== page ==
But supposing transubstantiation were clearly expressed in this text, yet men of understanding will be loth to admit a meaning that contradicts their five senses. They will reflect, that no man now living ever saw the original books of the New


St Matthew, xxvi. 26, &c.

Testament; nor are they certain, that the editions we have, ate copied directly from the originals. Every remove from them is liable to errors, which may justly create a suspicion of texts that contradict reason and common sense. Add, that the bulk of Christians have not even a copy from the ori ginal to build their faith upon; but only a translation into another language. But the second branch of this article is obvious to a still stronger objection than of its contradicting our senses: it is a direct inconsistence, as we cannot even conceive it possible that the same body or thing can be in two different places at the same time.

And this leads to what chiefly determined me to select that instance. God and nature have bestowed upon us the faculty of reason, for distin guishing truth from falsehood. If, by reasoning with candour and impartiality, we discover a proposition to be true or false, it is not in our power to remain indifferent: we must judge, and our belief must be regulated by our judgment. I says more, to judge is a duty we owe our Maker; for to what purpose has he bestowed reason upon us, but in order to direct our judgment? At the same time, we may depend on it as an intuitive truth, that God will never impose any belief on us contradictory, not only to our reason, but to our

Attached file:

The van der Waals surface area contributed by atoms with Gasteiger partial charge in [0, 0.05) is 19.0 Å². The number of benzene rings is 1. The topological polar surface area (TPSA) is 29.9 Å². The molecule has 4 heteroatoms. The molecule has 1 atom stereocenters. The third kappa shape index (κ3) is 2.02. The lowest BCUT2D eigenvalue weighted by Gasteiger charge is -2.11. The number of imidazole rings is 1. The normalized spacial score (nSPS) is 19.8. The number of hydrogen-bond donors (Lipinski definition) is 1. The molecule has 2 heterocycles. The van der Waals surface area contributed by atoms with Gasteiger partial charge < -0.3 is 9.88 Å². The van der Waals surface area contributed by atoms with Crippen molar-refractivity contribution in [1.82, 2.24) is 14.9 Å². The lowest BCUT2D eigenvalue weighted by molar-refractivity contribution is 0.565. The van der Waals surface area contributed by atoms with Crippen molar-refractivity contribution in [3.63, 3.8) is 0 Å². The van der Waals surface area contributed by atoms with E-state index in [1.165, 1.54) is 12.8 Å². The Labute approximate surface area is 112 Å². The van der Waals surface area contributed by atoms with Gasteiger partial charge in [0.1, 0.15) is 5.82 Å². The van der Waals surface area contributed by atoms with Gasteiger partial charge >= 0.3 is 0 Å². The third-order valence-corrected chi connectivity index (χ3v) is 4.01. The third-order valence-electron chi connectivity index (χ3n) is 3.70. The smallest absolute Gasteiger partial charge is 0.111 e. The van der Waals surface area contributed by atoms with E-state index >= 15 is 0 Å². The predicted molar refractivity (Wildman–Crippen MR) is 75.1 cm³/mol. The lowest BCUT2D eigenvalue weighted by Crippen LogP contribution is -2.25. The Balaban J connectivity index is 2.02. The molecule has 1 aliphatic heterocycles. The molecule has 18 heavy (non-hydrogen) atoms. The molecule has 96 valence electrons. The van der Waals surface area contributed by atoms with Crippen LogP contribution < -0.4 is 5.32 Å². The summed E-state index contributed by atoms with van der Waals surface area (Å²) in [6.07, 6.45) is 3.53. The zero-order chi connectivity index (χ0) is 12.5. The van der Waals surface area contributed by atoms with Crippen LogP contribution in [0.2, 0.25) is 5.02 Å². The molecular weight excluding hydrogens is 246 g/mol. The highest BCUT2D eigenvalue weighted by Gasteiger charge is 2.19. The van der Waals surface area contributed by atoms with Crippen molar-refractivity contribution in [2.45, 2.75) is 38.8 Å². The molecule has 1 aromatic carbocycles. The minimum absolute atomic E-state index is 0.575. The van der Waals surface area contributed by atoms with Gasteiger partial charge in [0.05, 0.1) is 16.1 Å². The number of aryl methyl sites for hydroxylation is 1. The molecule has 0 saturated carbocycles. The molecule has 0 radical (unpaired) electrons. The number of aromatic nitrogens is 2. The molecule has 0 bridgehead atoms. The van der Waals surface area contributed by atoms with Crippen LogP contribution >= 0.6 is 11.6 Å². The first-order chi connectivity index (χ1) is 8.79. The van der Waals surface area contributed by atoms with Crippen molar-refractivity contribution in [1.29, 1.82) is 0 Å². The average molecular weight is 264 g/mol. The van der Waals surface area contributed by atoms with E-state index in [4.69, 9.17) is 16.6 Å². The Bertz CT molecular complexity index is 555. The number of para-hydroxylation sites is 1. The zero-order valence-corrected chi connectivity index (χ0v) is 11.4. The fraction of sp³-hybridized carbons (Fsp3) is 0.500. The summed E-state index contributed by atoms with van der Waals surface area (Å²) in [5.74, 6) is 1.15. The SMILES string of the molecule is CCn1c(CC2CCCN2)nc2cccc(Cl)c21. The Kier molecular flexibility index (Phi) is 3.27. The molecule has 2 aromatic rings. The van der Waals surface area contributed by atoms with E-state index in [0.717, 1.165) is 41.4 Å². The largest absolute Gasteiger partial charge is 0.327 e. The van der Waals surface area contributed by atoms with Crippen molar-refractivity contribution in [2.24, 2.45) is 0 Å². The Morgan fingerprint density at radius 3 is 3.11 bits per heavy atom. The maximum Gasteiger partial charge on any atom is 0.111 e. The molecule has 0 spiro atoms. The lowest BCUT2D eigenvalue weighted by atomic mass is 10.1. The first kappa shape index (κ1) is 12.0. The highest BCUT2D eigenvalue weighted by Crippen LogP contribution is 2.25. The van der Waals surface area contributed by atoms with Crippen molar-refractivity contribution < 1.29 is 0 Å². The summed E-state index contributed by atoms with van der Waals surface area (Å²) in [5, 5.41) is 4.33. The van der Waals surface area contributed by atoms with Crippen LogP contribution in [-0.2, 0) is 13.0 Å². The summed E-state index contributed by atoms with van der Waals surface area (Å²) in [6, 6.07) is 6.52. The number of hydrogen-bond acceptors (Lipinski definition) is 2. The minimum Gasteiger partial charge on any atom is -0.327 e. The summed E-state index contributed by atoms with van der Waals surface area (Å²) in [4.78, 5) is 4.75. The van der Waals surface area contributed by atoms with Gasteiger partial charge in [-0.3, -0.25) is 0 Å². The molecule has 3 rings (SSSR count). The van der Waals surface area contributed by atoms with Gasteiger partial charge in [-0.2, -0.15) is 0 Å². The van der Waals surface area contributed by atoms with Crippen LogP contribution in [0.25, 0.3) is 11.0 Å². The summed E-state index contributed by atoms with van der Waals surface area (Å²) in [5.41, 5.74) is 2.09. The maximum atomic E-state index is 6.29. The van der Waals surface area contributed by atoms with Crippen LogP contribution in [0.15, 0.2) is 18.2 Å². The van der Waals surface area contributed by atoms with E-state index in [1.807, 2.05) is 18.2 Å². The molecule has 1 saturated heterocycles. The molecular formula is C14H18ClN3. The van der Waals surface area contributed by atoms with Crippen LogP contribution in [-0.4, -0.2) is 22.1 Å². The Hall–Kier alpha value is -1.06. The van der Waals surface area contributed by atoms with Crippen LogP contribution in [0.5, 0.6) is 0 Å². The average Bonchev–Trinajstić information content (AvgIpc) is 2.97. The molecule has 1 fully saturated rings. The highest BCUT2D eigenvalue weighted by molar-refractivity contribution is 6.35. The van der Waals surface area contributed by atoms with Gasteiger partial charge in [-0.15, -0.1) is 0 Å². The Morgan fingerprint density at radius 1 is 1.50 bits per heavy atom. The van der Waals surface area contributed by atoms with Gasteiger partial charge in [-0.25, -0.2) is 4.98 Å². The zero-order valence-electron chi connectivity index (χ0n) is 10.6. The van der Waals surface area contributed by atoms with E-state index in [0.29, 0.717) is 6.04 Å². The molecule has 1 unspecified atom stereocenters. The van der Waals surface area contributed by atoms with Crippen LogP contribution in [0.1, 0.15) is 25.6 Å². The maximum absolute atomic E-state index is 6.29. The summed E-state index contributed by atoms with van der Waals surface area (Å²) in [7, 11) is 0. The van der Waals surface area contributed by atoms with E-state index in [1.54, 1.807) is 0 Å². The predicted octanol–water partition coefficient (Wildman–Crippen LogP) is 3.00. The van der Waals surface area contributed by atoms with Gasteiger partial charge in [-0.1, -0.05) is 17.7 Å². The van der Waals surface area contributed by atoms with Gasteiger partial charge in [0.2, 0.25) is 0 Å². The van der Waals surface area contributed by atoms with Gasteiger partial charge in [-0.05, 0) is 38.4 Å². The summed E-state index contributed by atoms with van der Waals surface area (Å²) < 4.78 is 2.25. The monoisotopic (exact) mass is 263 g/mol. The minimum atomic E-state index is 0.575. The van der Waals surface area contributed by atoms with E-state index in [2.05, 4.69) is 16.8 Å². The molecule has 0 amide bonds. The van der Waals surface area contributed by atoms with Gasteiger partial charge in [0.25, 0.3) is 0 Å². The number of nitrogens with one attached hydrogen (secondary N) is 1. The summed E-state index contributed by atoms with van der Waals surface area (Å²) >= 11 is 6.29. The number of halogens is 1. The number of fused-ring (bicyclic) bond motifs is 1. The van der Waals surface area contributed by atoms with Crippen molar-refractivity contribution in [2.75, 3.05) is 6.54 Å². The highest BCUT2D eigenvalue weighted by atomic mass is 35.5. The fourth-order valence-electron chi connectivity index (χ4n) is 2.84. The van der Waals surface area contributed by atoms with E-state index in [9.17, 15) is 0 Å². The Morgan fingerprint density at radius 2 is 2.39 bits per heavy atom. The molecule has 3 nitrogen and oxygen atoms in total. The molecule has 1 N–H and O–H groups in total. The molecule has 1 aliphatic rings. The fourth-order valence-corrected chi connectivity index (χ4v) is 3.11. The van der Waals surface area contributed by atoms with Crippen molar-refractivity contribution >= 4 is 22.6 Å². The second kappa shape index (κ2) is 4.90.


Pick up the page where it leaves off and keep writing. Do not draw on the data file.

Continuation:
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The following objection however will perhaps relish more with people of plain understanding. Transubstantiation

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Transubstantiation is a very extraordinary miracle, reiterated every day and in every corner of the earth, by priests not always remarkable either for piety or for morality. Now I demand an answer to the following plain question: To what good end or purpose is such a profusion of miracles subservient? I see none. But I discover a very bad one, if they have any influence; which is, that they accustom the Roman Catholics to more cruelty and barbarity, than even the grossest savages are ever guilty of: some of these indeed devour the flesh of their enemies; but none of them the flesh of their friends, especially of their greatest friend. But to do justice to people of that religion, I am confident, that this supposed miracle has no influence whatever upon their manners: to me it appears impossible for any man seriously to believe, that the bread and wine used at the Lord's supper, is actually converted into the body and blood of our Saviour. The Romish church requires the belief of transubstantiation; and a zealous Catholic, out of pure obedience, thinks he believes it. Convince once a man that salvation depends on belief, and he will believe any thing; that is, he will imagine that he believes: Crede quia impossibile est *.


A traveller describing the Virgin Mary's house at Loretta, has the following reflection, "When there are so many saints "endued with such miraculous powers, so many relics, and